Body Condition

As many pet owners look to 2016 and resolve to improve themselves physically, the same commitment should be afforded their four-legged companions.  Excess weight can lead to a variety of health issues and negatively affect your pet’s quality-of-life.  As in people, pet obesity is at epidemic levels.

Start the year off by evaluating your pet’s body condition.  There are many resources available in the forms of pictures/charts that illustrate optimal body condition for your pet.  A quick hands-on evaluation can give you a reasonable idea of where they fit on those body condition scales.

  1. Pet your animal along the sides of the chest.  The ribs should be felt with a minimal amount of fat across them.  If the ribs cannot be felt, there is too much fat over them and evidence of over-condition.
  2. Excess fat tends to accumulate in the region of the tail head (area above base of tail). If there is any amount of fat accumulation in that area, chances are your pet is carrying excess weight.
  3. When viewed from the side and from above, the chest area should be wider and deeper when compared to the abdominal region.  If such a situation is not consistent with the shape of your pet’s torso it is an indication that the pet may be overweight.

Your veterinarian can offer more specific evaluations and give your pet a body condition score.  If deemed overweight, a therapeutic protocol will be provided involving diet and exercise.  Always consult your veterinarian before implementing any feeding or exercise regimens for your pet to ensure that such plans are in the best interest of your companion.

Some things to remember:

  1.  When measuring the amount of dry food to feed, make sure a "cup" is indeed a measuring cup (your veterinarian can supply you one).  Many times owners will say they feed “only a cup of food” but that cup more closely resembles a horse’s scoop than a measuring cup.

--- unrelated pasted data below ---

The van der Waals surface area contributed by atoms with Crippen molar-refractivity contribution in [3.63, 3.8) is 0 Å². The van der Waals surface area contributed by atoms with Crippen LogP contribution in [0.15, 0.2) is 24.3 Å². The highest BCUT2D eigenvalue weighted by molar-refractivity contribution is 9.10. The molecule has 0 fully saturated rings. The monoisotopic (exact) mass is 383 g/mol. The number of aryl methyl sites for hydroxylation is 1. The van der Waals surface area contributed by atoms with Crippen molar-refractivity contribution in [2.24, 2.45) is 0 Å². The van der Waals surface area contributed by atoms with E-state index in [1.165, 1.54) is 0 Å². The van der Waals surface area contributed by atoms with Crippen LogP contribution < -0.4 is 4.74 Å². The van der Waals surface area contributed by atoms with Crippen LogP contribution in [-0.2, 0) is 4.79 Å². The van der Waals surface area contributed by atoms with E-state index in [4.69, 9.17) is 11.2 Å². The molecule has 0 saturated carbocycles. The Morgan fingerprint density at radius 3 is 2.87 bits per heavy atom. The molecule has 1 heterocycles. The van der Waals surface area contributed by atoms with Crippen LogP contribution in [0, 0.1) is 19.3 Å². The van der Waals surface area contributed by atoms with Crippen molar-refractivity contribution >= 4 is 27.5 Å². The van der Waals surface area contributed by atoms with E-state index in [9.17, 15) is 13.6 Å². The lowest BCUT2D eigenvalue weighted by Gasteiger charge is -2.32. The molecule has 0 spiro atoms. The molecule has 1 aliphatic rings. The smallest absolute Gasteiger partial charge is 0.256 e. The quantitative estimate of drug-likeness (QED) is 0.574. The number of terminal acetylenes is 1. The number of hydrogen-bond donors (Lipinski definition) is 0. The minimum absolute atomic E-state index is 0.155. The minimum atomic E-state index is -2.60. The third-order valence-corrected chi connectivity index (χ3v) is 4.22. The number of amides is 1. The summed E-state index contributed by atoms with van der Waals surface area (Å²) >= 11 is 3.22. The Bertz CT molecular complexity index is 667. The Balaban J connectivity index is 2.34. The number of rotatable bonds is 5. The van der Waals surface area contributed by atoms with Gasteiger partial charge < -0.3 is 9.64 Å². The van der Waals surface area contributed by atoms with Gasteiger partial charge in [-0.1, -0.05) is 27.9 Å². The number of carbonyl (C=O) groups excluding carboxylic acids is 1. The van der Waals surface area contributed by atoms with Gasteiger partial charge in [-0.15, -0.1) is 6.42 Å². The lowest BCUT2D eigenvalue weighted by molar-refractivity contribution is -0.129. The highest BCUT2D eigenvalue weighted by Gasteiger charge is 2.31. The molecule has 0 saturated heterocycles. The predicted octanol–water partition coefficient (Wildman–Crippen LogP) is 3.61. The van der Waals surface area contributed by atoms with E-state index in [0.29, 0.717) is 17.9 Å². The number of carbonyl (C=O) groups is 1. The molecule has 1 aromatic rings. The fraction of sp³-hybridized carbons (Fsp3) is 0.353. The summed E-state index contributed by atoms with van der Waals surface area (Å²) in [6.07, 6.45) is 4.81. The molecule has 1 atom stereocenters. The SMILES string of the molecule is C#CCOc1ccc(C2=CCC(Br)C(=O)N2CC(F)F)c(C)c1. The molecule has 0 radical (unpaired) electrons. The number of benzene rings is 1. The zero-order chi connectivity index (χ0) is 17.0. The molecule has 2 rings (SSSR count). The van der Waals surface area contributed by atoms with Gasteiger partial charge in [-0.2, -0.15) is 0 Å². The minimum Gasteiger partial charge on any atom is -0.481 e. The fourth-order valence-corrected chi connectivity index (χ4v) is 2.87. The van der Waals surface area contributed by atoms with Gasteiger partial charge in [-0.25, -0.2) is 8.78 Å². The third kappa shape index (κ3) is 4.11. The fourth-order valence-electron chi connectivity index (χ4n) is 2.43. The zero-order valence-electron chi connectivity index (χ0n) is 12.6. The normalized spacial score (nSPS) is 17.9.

2. Keep in mind that in many instances, feeding recommendations on bags may be generous.  They are ranges only and may be based on feeding trials on intact animals.  Neutered pets require much fewer calories.
  3.  When increasing the amount of exercise you pet will receive and after consulting with your veterinarian, implement such increases gradually to avoid causing undue musculoskeletal discomfort or injury.  Take into account your pet’s breed, heat tolerance, and past level of physical activity.  With increased activity, your pet’s body will be experiencing more stress and strain so consider adding a product to support healthy joints.
  4. As with people, excess snacking may increase daily caloric intake to unhealthy levels.  If you must provide treats, consider a piece of their normal kibble or healthy snacks like green beans.

Optimal body condition is a key component to a healthy lifestyle for your pet.  As many resolve with the new year to improve themselves in some facet of their life, it is a great time to make sure that we are being the best caretakers we can be to our four-legged family members.